Researchers made a breakthrough in 2015 when they showed that it is possible to get a certain kind of bacteria to produce methane by feeding them with water, electricity and carbon dioxide. They will now use the methane as a nutrient for another type of microorganism that can grow to become sustainable biomass in large tanks.
Great potential was shown last year when Danish researchers demonstrated that they could use certain types of microorganisms to design a microbial electrosynthesis that converts surplus power from wind turbines into methane gas as a stable energy carrier.
“One of the major challenges in converting to a sustainable energy society is finding new solutions to how we can store surplus power from fluctuating energy sources such as solar and wind. We believe that biotechnology can come to play a key role,” says Associate Professor Lars Ditlev Mørck Ottosen.
The researchers expect that the new method for producing methane gas can be implemented within five years and become an important technology for storing electricity in the form of methane that can be integrated into the natural gas grid as required.
The electricity-eating bacteria can in principle produce other conceivable forms of biomass, but methane has the distinct advantage that it is a gas with a very low solubility and can therefore be purified by bubbling through a solution.
New bacteria grow with methane
The researchers have therefore also started to experiment with using methane from the electricity-eating bacteria to feed another type of bacteria that appear to be eager producers of biomass.
Hereafter, the biomass can be subsequently used for everything from fossil-free fuel to protein-rich animal fodder, which only requires minor genetic modifications of the microorganisms.
“Progress in biotechnology opens up for a completely new way of producing biomass and storing energy. If we can store surplus power from wind turbines in methane, and if we can use methane to produce sustainable biomass while maintaining carbon dioxide in the process, then the technology has very great prospects for the energy society of the future,” says Associate Professor Ottosen.
Together with his research colleagues and industrial partners, he is experimenting with getting microorganisms to act as small energy factories, and they have already made an initial proof of concept.
In a large tank, the researchers will get methane and oxygen to bubble into a solution containing bacteria. Here the bacteria will breathe the oxygen and eat the methane after which they will grow rapidly. In the course of a short time, they will produce an energy-rich biomass that can be concentrated.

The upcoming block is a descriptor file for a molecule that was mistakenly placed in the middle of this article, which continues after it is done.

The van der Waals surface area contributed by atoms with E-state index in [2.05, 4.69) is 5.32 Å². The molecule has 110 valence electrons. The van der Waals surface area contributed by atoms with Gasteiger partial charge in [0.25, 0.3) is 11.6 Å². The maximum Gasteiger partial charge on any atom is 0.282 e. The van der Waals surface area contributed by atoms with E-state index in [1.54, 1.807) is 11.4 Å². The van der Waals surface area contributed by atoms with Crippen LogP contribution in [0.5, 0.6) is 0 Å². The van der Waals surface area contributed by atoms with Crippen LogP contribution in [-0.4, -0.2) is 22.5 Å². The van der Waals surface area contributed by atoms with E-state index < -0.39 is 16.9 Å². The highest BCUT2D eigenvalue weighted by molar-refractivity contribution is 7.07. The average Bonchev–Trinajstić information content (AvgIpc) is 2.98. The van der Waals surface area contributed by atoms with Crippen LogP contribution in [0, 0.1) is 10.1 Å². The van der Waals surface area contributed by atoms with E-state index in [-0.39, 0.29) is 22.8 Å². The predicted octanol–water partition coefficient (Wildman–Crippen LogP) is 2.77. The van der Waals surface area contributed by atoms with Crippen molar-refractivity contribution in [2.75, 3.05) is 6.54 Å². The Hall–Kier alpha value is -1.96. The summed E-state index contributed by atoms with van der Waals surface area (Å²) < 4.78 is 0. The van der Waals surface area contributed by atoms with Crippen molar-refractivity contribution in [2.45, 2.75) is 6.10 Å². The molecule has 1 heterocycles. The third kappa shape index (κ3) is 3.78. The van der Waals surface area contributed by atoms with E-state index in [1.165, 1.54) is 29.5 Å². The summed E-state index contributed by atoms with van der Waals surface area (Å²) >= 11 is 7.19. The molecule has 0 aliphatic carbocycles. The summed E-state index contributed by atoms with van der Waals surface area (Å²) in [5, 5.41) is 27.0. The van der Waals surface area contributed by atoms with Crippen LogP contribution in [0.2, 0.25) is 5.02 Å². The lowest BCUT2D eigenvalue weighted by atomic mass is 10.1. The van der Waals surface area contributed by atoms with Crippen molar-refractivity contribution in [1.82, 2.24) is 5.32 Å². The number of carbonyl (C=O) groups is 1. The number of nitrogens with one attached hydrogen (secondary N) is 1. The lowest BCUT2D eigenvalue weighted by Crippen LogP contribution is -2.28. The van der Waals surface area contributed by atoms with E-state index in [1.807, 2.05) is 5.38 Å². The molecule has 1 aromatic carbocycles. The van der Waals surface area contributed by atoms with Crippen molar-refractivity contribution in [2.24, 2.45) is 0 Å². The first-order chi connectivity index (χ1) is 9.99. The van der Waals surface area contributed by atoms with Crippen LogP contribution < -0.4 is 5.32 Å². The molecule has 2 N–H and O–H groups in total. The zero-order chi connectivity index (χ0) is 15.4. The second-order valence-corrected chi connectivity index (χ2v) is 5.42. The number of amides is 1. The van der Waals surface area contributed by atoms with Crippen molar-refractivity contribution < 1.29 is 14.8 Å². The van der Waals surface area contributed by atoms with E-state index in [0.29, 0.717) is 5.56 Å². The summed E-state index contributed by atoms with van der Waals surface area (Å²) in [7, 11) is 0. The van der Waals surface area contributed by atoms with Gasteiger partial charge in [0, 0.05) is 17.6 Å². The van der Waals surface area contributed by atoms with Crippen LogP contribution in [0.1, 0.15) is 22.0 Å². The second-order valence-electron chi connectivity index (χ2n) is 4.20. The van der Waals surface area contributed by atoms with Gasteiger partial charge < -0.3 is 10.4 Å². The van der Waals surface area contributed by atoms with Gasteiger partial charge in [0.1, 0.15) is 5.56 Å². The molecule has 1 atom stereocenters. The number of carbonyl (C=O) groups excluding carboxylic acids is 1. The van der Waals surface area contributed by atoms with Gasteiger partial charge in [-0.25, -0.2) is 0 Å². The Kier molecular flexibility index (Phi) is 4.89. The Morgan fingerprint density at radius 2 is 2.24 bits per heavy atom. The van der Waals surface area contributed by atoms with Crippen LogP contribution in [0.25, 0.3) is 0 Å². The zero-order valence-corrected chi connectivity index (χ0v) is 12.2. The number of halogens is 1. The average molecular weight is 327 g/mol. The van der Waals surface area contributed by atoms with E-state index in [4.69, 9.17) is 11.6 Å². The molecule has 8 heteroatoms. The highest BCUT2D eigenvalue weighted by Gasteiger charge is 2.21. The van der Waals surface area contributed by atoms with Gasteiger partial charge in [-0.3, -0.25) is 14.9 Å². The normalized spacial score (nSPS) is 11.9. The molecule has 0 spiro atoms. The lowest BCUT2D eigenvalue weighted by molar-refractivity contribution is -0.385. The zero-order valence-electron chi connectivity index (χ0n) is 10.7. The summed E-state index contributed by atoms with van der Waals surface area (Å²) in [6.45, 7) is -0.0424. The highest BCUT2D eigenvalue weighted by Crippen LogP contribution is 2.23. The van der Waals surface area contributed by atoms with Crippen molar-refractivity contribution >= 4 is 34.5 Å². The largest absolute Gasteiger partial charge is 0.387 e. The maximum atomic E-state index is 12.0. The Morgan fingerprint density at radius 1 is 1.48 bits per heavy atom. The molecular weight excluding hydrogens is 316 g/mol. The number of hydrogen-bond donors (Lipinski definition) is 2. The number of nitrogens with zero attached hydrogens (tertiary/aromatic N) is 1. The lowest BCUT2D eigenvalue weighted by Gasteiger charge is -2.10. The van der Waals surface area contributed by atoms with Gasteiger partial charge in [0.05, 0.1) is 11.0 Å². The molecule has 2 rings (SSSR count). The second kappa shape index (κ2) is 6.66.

“It’s basically a thick soup of bacteria that can be concentrated to an organic material, and this can subsequently be used for purposes such as animal fodder and food ingredients,” says Associate Professor Ottosen.
Exactly how the bacteria produce the organic material and whether it is possible to get them to produce it in a profitable amount has not yet been clarified.
Another interesting prospect in the microbial production of biomass is that it can possibly become an alternative or supplement to traditional biomass from agriculture.
In the coming years, the world will need to limit the use of fossil fuels, and the total land area available for cultivating biomass will get smaller. Finding new methods to produce biomass and store energy is therefore a matter of urgency.
“We need to develop the technologies for producing sustainable biomass and energy that we can use for electricity, heating, food, petrol, plastic and much more in the future,” says Associate Professor Ottosen.
To start with, the researchers will closely study the ability of the microorganisms to produce biomass directly from electricity in the tanks at Aarhus University.
PHOTO TOP: s it possible to cultivate bacteria and get them to grow in tanks to become valuable biomass? Researchers will boost the microbial process and create a sustainable supplement to fossil fuels and traditional biomass. Pictured here in the laboratory is PhD student Laura Mia Agneessens. (Photo: Lars Kruse)